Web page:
compared with saline control                           • At 15 months, no significant differences




                 Plantar Fasciitis                                         Plantar Fasciitis
                   Surgical Treatment                                       Surgical Treatment
• 10 – 15% fail conservative management                  • Plantar fasciotomy
• Indicated after 12 months of non‐operative care          – Open
• Plantar fasciotomy                                       – Endoscopic
  – Release only ½ to  ⅔ medial aspect
  – Risk decreasing stability of arch and surrounding 
    ligaments
  – Excellent / good results 70 – 90%



                                                                                                Shazly Arthoscopy 2010 
                                                                                               www.footsurgeryatlas.com




                                                                                                                              11
                    Stress Fractures                                                        Stress Fractures
                                                                                                      Etiology

• 5‐ 16% incidence in runners                                         • Osteoclast resorption outpaces osteoblast formation
• Tibia > tarsal bones >                                              • Weakened bone exposed to repeated strain leads to 
  metatarsals > fibula                                                  microfractures
• Abnormal forces applied across                                      • Stressor persists → complete fracture
  previously normal bone
    – Compared to insufficiency 
      fractures in elderly; normal forces 
      applied to abnormal bone


                                                                                                       www.nucleusinc.com




                     Stress Fractures                                                       Stress Fractures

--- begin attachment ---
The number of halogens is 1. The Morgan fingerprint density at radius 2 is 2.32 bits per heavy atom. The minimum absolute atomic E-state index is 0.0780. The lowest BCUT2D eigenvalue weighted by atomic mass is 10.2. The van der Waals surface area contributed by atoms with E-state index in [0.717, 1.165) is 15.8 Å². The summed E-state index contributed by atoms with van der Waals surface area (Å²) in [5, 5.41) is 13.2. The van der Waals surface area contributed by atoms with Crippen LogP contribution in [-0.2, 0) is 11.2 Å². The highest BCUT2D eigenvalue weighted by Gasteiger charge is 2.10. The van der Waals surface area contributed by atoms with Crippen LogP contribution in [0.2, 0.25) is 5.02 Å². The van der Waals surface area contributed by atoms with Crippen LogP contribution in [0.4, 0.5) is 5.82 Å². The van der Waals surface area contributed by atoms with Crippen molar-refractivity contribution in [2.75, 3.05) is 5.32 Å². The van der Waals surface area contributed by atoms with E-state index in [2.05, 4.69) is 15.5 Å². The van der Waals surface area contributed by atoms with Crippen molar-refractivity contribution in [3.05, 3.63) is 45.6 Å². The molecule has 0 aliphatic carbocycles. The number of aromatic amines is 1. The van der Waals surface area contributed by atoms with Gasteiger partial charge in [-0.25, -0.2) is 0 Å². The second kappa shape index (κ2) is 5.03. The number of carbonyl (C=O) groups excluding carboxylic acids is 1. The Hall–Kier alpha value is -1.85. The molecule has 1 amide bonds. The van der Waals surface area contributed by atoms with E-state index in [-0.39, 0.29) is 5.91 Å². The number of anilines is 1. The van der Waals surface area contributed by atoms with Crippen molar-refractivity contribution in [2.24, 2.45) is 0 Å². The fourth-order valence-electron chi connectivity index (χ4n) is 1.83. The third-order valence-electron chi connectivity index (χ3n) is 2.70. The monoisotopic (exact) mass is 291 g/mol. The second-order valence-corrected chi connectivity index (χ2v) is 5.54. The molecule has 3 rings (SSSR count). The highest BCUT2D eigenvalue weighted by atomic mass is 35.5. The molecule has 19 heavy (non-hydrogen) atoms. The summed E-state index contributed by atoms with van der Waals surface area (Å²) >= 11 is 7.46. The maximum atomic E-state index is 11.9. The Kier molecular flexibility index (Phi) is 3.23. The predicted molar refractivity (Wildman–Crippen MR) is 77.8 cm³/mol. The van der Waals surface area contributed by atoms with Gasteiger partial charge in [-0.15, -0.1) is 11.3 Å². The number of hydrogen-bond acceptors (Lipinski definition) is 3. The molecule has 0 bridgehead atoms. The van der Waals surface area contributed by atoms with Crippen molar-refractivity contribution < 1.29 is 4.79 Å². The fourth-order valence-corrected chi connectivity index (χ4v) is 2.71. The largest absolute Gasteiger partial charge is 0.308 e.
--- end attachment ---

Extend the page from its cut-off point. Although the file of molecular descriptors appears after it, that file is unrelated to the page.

Risk factors                                                          Risk factors

• Extrinsic risk factors                                              • Intrinsic risk factors
    • Training regimen                                                   • Women
       – Raid changes in duration, distance, frequency or intensity          – Lower bone mineral density
                                                                             – Narrower bone width (Stress = Force / Area)
    • Running surface                                                        – Female athlete terrible triad: eating disorder, amenorrhea 
       – Treadmill vs asphalt                                                  (lower estrogen levels), osteoporosis
       – Tibial strain rates 48‐285% higher on asphalt                   • Smaller muscle mass / poor muscle endurance
    • Shoe wear                                                              – Results in less energy absorbed and thus transmitted to bone
       – Limited evidence supporting use of shock absorbing insoles      • Anatomic morphology
       – Change shoes every 300‐500 miles                                    – Pes cavus (high arch) vs pes planus (flat foot)
                                                                             – Leg length discrepancy
                                                                             – Valgus knee alignment




                     Stress Fractures                                                       Stress Fractures
                   Symptoms / Examination                                                     Diagnostic Imaging
•   Insidious onset of localized pain with exertion                   • Plain radiographs
•   Resolves with rest                                                  – Negative early; 15 – 35% sensitivity at presentation
                                                                        – Later findings: Cortical fracture lines, lucency, periosteal